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Edmund White awarded the Premio Letterario Internazionale Mondello

Edmund White, author and Professor of Creative Writing in the Lewis Center for the Arts, has been awarded the Premio Letterario Internazionale Mondello, one of Italy’s most prestigious international literary prizes. White won the award for Best Foreign Author for his biography, Rimbaud: The Double Life of a Rebel.

The award will be presented to White in a special ceremony in Palermo in May. "I must collect the prize in person (that's the rule), which is no hardship since it will give me the chance to visit Sicily for the first time. I'm published in Italy by a miniscule house and I'm delighted also for their sake," said White. Major authors who have previously received the prize include Doris Lessing, Günter Grass, Octavio Paz, José Saramago, Milan Kundera, Thomas Bernhard, Christa Wolf, Bernard Malamud, Kurt Vonnegut and Friedrich Dürrenmatt.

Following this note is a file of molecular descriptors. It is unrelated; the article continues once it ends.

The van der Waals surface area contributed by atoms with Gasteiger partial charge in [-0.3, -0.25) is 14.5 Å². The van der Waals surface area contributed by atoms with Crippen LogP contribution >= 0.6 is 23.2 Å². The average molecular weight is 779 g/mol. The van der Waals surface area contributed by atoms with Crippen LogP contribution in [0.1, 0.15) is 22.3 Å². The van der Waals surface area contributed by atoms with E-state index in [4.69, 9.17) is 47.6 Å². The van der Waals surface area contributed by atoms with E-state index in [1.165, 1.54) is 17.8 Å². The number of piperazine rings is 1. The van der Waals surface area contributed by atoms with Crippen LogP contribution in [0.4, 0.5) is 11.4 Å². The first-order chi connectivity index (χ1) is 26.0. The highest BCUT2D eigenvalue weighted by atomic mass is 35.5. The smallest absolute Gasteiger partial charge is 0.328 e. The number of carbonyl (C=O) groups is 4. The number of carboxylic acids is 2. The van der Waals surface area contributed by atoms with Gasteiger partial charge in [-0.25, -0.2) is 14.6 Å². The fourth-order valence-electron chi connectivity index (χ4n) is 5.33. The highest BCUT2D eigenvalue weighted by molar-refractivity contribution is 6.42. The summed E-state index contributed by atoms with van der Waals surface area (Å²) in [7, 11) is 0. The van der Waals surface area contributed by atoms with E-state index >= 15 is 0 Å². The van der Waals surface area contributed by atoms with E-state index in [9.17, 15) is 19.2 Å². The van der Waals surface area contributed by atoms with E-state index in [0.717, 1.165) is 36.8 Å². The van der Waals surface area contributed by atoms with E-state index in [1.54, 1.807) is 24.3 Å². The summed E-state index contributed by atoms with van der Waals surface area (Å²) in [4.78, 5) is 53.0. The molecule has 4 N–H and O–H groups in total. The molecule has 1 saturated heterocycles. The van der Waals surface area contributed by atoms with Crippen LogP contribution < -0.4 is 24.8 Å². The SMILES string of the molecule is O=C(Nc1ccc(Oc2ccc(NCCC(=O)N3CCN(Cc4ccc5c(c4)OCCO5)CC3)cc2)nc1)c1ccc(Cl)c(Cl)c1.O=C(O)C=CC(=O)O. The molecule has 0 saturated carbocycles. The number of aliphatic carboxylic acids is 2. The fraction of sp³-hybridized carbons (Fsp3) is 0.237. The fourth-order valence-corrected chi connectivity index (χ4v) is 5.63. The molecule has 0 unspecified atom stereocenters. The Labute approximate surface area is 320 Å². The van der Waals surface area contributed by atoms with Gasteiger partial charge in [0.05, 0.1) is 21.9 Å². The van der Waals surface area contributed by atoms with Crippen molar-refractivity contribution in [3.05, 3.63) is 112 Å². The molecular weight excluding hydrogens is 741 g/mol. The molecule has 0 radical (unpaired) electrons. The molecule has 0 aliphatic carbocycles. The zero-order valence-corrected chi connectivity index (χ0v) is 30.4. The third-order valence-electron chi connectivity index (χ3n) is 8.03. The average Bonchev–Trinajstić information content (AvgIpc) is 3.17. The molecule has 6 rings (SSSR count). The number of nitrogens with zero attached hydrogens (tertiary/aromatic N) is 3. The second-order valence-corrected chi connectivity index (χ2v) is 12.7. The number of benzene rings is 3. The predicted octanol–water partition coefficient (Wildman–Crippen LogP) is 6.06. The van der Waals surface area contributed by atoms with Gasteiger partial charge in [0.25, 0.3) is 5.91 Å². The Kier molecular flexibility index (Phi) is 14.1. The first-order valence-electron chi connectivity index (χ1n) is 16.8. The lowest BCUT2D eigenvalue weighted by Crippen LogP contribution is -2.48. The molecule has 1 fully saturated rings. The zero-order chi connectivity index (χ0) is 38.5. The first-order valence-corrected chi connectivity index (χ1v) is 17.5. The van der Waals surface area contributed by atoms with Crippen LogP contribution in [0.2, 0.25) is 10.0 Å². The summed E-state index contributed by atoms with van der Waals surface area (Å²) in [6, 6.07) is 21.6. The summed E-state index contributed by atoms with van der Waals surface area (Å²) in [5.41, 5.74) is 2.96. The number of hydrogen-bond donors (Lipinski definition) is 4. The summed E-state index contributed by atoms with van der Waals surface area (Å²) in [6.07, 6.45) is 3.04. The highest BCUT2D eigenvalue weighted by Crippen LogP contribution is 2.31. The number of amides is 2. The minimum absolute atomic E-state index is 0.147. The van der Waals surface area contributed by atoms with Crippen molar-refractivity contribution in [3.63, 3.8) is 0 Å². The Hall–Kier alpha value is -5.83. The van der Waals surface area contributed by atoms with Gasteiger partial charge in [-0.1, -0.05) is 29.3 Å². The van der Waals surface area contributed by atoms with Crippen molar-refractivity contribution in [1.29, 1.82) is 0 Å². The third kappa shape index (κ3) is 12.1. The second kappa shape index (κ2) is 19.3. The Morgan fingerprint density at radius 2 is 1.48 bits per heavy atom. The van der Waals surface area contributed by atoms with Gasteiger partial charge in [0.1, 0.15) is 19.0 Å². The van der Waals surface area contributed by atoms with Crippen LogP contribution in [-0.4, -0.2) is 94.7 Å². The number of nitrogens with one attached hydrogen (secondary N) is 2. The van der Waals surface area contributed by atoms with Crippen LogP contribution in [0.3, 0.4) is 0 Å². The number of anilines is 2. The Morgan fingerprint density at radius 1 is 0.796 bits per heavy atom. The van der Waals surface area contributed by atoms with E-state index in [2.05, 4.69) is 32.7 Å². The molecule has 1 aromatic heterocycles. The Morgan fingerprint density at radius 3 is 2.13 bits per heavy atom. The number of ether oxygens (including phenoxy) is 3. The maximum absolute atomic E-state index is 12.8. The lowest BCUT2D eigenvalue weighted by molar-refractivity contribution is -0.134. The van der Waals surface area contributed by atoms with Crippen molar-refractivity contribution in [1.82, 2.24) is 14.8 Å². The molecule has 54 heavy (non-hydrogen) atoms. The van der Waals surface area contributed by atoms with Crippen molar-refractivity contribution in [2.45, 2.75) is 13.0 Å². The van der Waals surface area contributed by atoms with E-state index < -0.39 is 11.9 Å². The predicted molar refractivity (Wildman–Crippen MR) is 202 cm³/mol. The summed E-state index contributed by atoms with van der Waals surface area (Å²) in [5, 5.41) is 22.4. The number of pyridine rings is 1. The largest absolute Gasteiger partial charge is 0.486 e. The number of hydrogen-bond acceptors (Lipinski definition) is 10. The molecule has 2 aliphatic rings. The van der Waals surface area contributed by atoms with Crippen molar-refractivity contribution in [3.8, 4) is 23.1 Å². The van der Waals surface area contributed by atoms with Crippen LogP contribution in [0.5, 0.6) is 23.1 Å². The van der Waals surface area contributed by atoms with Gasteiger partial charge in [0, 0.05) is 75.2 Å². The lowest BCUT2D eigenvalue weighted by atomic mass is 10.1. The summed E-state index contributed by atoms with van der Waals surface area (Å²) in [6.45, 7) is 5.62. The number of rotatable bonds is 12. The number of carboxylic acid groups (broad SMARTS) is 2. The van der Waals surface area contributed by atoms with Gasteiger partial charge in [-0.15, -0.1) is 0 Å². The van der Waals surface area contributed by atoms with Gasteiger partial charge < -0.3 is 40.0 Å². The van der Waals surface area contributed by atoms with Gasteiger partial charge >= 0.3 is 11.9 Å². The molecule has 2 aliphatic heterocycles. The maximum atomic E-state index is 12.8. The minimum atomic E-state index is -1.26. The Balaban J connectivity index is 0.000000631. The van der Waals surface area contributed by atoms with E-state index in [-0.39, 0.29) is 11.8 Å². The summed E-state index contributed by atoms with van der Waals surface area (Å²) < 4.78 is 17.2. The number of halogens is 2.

Edmund White, who has written some 20 books, is perhaps best known for his biography of French writer Jean Genet, for which he won the National Book Critics Circle Award. He is also the author of a trilogy of autobiographical novels ─ A Boy's Own Story, The Beautiful Room is Empty, and The Farewell Symphony. White has written a novel about love in the AIDS era called The Married Man, a brief life of Marcel Proust and a book about unconventional Paris called The Flaneur. In addition to Rimbaud, White’s recent works of fiction are Chaos and Hôtel de Dream. His latest book, City Boy, a memoir of New York in the 1970s, was recently nominated for a National Book Critics Circle Award. “I believe Edmund White is one of the best writers of my generation; he's certainly the contemporary American writer I reread more than any other, and the one whose next book I look forward to reading most, ”said John Irving recently.

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